| May/June 1952

Ontario, Can.

Being almost completely surrounded by water, it was only natural that the early settlement of Upper Canada, now the Province of Ontario, should begin at the lakes shores and river banks and gradually work inland.

Daniel Macpherson first saw the light of day at Helmsdale, Sutherland, Scotland, and when he was only three years old his parents decided to emigrate and try their fortune in the New World. In 1819 the family arrived by boat at Port Talbot, and locate 1 in the settlement being developed by Col. Talbot on the north shore of Lake Erie. Here young Daniel grew up and married the daughter of another pioneer family by the name of Ferguson. To the union were born eight sons and one daughter.

Inheriting much mechanical ability, Daniel was always 'fixing things' as a boy and when he 'grew older he made up his mind to manufacture implements to meet the needs of the pioneer settlers. In 1847 he made a trip to Lockport, New York, to endeavour to secure experienced workmen. Here he enlisted the services of William Glasgow, a woodworker, and Metthias Hovey, an ironworker and the following year they built a small shop and foundry in the nearby village of Fingal, Ontario, and began the manufacture of pioneer tools and implements of many kinds.

The firm was called Macpherson, Glasgow and Company Their products met with ready sale and before many years the small shop had grown into an extensive establishment. Meanwhile roads were being built inland and settlers following in large numbers. To supply their needs Daniel Macpherson chose the village of Clinton, sixty miles north of the centre of the fast developing Huron Tract, as the location for a branch factory. In 1861 he had his new establishment built in Clinton and the following year sent William Glasgow, his own son D. F. (Ferg.) Macpherson and Mr. Hovey's son Charles to manage it. The branch plant assumed the name Glasgow, Macpherson and Company, the reverse of the parent title.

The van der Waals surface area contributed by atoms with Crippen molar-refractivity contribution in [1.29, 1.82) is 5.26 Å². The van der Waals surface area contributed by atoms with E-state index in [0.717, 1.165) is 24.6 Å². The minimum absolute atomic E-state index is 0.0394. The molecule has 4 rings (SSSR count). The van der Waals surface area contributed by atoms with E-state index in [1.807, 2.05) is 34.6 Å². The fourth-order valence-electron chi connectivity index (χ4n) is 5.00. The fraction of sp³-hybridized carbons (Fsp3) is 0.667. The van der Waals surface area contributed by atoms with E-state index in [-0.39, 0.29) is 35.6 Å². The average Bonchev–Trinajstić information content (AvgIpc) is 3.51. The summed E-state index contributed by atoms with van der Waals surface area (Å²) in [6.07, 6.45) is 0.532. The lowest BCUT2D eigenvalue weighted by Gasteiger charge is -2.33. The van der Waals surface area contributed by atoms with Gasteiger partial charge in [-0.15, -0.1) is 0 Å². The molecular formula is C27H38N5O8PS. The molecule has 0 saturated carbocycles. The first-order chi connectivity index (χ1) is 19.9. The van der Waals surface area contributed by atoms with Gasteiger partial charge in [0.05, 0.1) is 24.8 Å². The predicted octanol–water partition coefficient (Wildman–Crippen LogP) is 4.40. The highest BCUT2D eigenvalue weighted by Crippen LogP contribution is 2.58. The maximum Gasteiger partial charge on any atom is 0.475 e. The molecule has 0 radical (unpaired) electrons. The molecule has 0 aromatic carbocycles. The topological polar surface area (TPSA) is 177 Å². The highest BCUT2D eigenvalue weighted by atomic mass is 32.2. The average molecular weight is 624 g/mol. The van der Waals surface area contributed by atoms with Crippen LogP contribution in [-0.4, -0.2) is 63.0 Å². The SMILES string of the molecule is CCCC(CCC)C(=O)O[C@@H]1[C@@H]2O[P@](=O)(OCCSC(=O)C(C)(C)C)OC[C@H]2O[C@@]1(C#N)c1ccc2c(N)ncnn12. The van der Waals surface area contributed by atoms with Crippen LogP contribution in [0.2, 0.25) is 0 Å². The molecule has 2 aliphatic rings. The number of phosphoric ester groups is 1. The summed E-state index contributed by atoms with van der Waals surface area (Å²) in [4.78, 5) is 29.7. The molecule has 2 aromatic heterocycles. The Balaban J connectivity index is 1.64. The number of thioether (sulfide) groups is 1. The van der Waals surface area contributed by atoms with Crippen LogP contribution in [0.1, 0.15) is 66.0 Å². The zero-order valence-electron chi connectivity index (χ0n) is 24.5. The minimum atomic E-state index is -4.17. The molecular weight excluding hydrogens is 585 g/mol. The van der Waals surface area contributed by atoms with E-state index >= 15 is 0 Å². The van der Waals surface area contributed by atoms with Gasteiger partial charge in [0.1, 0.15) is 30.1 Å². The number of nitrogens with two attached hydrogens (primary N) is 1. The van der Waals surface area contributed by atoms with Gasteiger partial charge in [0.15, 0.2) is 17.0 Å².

Both factories built ploughs, cultivators, straw cutters, grain crushers, etc., and the Fingal plant experimented with threshing machinery until they perfected the 'Climax' apron type thresher in 1869. This machine met with early success and the demand caused both plants to concentrate on the production of horse powers and threshing machines. The first shipment of twelve Climax machines was made to Manitoba in 1876 The following year they were improved by the adoption of an end shake shoe and the 'End Shake Climax' continued in general favour for many years. With the advent of the vibrator type machines the right to manufacture the 'Minnesota Chief' separator in Canada was acquired from Sevmour, Sabin and Co., Stillwater, Minn. This machine combined the best points of the vibrator and apron threshers. Twenty seven were built in 1879 and their production continued and increased along with the Climax machines.